17. 17. Cont…  Optional: Hydroxychloroquine 400mg BID day 1 followed by 200mg BID for 4 days  Optional: Remdesivir, if available  Nasal cannula 2L /min if required (max 4 L/min; consider early t/f to ICU for escalation of care).  Avoid Nebulization and Respiratory treatments. Use “Spinhaler” or Metered Dose Inhaler and spacer if required.  Avoid non-invasive ventilation  T/f EARLY to the ICU for increasing respiratory signs/symptoms and arterial desaturation.
  18. 18. Respiratory symptoms (SOB; hypoxia- requiring N/C ≥ 4 L min: admit to ICU):  Essential Treatment (dampening the STORM) 1. Methylprednisolone 80 mg loading dose then 40mg q 12 hourly for at least 7 days and until transferred out of ICU. In patients with an increasing CRP or worsening clinical status increase the dose to 80mg q 12 hourly, then titrate down as appropriate. 2. Ascorbic acid (Vitamin C) 3g IV 6 hourly for at least 7 days and/or until transferred out of ICU.
  19. 19. 3. Full anticoagulation:  Unless contraindicated we suggest FULL anticoagulation (on admission to the ICU) with enoxaparin, i.e 1 mg/ kg s/c q 12 hourly .  Heparin is suggested with CrCl (creatinine clearance) < 15 ml/min. Alternative approach: Half-dose rTPA (alteplase): 25mg of tPA (tissue plasminogen activator) over 2 hours followed by a 25mg tPA infusion administered over the subsequent 22 hours, with a dose not to exceed 0.9 mg/kg followed by full anticoagulation.
  20. 20. Additional Treatment Components (the Full Monty) 4. Melatonin 6-12 mg at night (the optimal dose is unknown). 5. Famotidine 40mg daily (20mg in renal impairment) 6. Vitamin D 400u PO daily 7. Magnesium: 2 g stat IV. Keep Mg between 2.0 and 2.4 mmol/l. 8. Optional: Azithromycin 500 mg day 1 then 250 mg for 4 days (has immunomodulating properties including downregulating IL-6; in addition, Rx of concomitant bacterial pneumonia).
  21. 21. 9. Optional: Atorvastatin 40-80 mg/day. Of theoretical but unproven benefit.  Statins – it reduce mortality in the hyper- inflammatory ARDS phenotype. 10. Broad-spectrum antibiotics  If superadded bacterial pneumonia is suspected based on procalcitonin levels and resp.
  22. 22. Cont… 11. Maintain EUVOLEMIA  Rehydration with 500 ml boluses of Lactate Ringers may be warranted, ideally guided by noninvasive hemodynamic monitoring.  Diuretics should be avoided unless the patient has obvious intravascular volume overload.  Avoid hypovolemia. 12. Early norepinephrine for hypotension.
  23. 23. Cont… 13. Escalation of respiratory support (steps);  Accept “permissive hypoxemia” (keep O2 Saturation > 84%);  Follow venous lactate and Central Venous O2 saturations in patents with low arterial O2 saturations  N/C 1-6 L/min  High Flow Nasal cannula (HFNC) up to 60-80 L/min  Trial of inhaled Flolan (epoprostenol)  Attempt proning (cooperative repositioning-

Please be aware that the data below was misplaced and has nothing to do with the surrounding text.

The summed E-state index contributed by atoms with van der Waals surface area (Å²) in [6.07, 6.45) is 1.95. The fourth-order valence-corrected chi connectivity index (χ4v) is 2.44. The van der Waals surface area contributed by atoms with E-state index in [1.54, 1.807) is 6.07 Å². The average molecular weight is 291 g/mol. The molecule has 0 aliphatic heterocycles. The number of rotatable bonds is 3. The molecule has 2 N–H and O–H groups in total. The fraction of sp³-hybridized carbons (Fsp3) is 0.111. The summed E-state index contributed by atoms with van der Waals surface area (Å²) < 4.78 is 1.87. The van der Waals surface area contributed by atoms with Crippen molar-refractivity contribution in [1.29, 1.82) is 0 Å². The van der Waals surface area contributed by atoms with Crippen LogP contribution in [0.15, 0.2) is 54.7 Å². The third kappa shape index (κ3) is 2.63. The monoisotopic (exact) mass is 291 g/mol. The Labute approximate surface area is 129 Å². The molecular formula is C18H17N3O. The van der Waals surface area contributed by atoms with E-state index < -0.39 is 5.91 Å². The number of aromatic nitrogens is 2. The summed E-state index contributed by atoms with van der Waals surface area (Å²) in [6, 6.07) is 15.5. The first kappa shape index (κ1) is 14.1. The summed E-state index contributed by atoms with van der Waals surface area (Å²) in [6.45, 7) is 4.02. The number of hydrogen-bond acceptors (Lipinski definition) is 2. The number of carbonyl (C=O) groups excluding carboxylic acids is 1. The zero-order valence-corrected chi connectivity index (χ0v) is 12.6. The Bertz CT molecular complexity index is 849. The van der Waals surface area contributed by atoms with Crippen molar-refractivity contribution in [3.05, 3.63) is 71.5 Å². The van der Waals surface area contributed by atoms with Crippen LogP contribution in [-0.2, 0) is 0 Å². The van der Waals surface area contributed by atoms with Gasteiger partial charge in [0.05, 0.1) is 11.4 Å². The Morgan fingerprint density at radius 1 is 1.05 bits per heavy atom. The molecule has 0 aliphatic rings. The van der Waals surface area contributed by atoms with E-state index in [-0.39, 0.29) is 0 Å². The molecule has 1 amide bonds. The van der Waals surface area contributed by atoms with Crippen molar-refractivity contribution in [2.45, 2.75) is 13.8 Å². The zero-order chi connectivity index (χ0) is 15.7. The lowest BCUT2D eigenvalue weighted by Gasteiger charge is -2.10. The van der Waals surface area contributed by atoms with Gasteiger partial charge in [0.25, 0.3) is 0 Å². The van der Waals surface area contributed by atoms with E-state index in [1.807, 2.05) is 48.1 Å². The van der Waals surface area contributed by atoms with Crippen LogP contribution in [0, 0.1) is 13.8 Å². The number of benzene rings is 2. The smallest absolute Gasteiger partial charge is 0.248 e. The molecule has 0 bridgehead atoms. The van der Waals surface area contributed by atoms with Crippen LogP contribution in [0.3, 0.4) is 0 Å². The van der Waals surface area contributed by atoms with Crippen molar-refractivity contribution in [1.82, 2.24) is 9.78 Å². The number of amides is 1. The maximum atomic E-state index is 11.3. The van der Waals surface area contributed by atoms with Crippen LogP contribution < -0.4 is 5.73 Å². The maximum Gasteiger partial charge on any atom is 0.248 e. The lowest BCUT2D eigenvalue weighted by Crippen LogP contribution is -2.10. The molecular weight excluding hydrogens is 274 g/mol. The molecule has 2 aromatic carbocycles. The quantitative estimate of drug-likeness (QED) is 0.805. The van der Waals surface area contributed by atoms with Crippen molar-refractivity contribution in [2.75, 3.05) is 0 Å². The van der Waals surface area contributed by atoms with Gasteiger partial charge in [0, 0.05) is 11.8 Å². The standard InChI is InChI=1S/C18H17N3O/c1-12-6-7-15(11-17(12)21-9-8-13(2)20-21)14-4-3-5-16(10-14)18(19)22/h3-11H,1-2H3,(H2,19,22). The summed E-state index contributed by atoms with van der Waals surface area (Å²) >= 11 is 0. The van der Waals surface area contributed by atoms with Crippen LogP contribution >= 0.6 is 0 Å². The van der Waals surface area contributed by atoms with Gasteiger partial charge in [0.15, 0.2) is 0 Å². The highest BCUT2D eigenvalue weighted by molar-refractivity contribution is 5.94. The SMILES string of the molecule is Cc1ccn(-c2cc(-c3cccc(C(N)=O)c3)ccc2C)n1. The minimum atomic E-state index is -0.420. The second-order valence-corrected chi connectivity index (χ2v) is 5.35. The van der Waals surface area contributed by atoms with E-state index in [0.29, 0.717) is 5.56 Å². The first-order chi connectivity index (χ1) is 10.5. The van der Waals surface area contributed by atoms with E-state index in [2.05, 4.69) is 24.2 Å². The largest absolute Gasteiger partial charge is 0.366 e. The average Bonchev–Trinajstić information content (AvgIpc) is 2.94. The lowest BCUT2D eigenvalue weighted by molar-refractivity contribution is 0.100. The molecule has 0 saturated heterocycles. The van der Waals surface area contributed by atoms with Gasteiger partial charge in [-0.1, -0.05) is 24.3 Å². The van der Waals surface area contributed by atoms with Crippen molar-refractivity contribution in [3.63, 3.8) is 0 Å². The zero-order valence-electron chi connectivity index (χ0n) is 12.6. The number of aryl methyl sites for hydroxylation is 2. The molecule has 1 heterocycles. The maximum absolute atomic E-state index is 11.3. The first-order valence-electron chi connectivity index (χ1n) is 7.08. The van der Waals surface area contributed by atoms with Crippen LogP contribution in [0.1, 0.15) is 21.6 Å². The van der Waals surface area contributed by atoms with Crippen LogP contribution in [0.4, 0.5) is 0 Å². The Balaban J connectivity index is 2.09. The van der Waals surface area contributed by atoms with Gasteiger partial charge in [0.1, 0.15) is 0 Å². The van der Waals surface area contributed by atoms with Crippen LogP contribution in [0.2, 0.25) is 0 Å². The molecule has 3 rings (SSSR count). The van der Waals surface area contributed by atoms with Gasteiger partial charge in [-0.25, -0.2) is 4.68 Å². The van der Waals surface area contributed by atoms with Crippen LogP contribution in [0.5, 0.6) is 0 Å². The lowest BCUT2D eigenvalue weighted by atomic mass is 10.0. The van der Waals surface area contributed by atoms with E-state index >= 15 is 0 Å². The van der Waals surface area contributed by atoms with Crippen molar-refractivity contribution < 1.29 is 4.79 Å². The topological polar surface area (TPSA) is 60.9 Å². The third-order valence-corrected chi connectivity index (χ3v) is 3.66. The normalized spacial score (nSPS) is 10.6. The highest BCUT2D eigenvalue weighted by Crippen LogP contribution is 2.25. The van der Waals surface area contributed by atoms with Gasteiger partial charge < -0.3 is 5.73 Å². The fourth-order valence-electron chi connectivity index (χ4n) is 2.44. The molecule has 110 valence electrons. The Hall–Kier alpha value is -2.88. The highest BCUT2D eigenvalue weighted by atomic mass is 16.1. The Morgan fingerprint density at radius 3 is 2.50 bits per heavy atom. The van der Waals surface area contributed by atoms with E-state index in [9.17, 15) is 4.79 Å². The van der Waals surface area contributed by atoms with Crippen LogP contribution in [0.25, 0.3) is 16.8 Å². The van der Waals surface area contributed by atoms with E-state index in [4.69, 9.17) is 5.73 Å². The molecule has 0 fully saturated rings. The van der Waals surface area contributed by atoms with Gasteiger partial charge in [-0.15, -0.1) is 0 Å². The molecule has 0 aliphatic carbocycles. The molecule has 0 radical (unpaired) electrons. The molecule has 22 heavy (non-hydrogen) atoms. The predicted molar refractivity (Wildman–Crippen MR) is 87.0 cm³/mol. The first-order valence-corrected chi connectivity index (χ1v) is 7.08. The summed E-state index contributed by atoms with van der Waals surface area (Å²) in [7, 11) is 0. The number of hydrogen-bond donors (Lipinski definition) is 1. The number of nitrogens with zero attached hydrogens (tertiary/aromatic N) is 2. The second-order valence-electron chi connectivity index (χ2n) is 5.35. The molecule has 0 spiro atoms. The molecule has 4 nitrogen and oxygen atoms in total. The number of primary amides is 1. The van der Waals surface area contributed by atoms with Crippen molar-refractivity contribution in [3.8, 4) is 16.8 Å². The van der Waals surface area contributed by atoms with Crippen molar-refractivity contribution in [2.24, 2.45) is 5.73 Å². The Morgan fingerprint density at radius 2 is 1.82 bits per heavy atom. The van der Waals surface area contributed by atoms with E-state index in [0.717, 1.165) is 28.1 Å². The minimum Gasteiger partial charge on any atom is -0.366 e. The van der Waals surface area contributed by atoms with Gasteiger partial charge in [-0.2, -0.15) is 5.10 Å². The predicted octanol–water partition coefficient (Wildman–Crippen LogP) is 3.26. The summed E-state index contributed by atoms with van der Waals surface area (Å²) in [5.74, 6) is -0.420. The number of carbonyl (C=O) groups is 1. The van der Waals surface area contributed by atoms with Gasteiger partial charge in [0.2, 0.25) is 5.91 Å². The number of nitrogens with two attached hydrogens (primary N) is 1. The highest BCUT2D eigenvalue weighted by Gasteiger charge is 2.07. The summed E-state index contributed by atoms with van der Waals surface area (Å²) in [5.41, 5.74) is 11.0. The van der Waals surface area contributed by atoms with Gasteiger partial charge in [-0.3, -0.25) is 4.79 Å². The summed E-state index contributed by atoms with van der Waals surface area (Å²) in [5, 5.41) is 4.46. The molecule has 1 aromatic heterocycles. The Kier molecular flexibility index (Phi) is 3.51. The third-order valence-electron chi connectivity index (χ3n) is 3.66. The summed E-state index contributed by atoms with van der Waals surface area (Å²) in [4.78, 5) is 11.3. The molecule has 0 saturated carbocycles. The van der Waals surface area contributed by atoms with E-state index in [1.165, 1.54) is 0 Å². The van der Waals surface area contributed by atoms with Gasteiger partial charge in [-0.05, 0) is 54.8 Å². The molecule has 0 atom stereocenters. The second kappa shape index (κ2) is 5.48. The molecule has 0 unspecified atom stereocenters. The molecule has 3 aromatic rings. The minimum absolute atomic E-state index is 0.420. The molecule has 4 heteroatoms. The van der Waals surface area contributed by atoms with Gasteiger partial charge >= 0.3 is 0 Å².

24. 24. Intubation  Crash/emergency intubations should be avoided.  Volume protective ventilation; Lowest driving pressure and lowest PEEP as possible. Keep driving pressures < 15 cmH2O.  Moderate sedation to prevent self-extubation  Trial of inhaled Flolan (epoprostenol)  Prone positioning.
  25. 25.  There is however, no evidence to support this fear.  High flow nasal cannula is a better option for the patient and the health care system than intubation and mechanical ventilation.  CPAP/BiPAP may be used in select patients, notably those with COPD exacerbation or heart failure.
  26. 26. 14.Salvage Treatments  Plasma exchange  ECMO (extracorporeal membrane oxygenation)  High dose corticosteroids; 120mg methylprednisolone q 6-8 hourly  Siltuximab and Tocilizumab (IL-6 inhibitors) 15. Treatment of Macrophage Activation Syndrome (MAS)  A ferritin > 4400 ng/ml is considered diagnostic of MAS.
  27. 27.  “High dose corticosteroids.” Methylprednisolone 120 mg q 6-8 hourly for at least 3 days, then wean according to Ferritin, CRP, AST/ALT .  Ferritin should decrease by at least 15% before weaning corticosteroids.  Consider plasma exchange.  Anakinra (competitively inhibits IL-1 binding to the interleukin-1 type I receptor) can be considered in treatment failures.
  28. 28. 16. Monitoring  Daily: PCT (procalcitonin), CRP,(C-reactive protein ) IL-6, BNP(brain natriuretic peptide), Troponins, Ferritin, Neutrophil-Lymphocyte ratio, D-dimer and IL-6 and Ferritin track disease severity closely (although ferritin tends to lag behind CRP).  Thromboelastogram (TEG) on admission and repeated as indicated.  Patients receiving IV vitamin C.
  29. 29. 17. Post ICU management a. Enoxaparin 40-60 mg s/c daily b. Methylprednisone 40 mg day, the wean slowly c. Vitamin C 500 mg PO BID d. Melatonin 3-6 mg at night
  30. 30. Thank you